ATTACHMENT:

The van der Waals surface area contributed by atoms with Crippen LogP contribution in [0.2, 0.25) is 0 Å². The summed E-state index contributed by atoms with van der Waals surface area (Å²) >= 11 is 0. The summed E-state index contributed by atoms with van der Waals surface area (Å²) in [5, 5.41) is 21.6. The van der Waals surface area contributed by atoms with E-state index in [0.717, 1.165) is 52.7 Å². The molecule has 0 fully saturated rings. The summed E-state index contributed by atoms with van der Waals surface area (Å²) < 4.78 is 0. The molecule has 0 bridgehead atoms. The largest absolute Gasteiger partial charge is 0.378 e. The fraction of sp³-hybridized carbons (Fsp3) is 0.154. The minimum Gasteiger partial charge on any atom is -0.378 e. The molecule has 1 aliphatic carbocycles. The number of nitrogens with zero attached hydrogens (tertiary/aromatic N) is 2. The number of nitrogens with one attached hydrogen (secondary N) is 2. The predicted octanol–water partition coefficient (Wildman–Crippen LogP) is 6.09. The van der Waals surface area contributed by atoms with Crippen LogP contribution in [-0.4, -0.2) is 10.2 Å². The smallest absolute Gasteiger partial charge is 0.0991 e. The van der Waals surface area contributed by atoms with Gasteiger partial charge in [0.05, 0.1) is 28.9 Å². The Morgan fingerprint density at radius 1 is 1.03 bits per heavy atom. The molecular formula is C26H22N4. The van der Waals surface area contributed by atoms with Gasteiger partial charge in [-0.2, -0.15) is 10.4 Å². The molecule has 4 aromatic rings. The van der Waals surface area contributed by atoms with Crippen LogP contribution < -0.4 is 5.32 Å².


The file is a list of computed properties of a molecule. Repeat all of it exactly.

The van der Waals surface area contributed by atoms with Crippen LogP contribution in [0.2, 0.25) is 0 Å². The summed E-state index contributed by atoms with van der Waals surface area (Å²) >= 11 is 0. The summed E-state index contributed by atoms with van der Waals surface area (Å²) in [5, 5.41) is 21.6. The van der Waals surface area contributed by atoms with E-state index in [0.717, 1.165) is 52.7 Å². The molecule has 0 fully saturated rings. The summed E-state index contributed by atoms with van der Waals surface area (Å²) < 4.78 is 0. The molecule has 0 bridgehead atoms. The largest absolute Gasteiger partial charge is 0.378 e. The fraction of sp³-hybridized carbons (Fsp3) is 0.154. The minimum Gasteiger partial charge on any atom is -0.378 e. The molecule has 1 aliphatic carbocycles. The number of nitrogens with zero attached hydrogens (tertiary/aromatic N) is 2. The number of nitrogens with one attached hydrogen (secondary N) is 2. The predicted octanol–water partition coefficient (Wildman–Crippen LogP) is 6.09. The van der Waals surface area contributed by atoms with Crippen LogP contribution in [-0.4, -0.2) is 10.2 Å². The smallest absolute Gasteiger partial charge is 0.0991 e. The van der Waals surface area contributed by atoms with Gasteiger partial charge in [0.05, 0.1) is 28.9 Å². The Morgan fingerprint density at radius 1 is 1.03 bits per heavy atom. The molecular formula is C26H22N4. The van der Waals surface area contributed by atoms with Gasteiger partial charge in [-0.2, -0.15) is 10.4 Å². The molecule has 4 aromatic rings. The van der Waals surface area contributed by atoms with Crippen LogP contribution < -0.4 is 5.32 Å².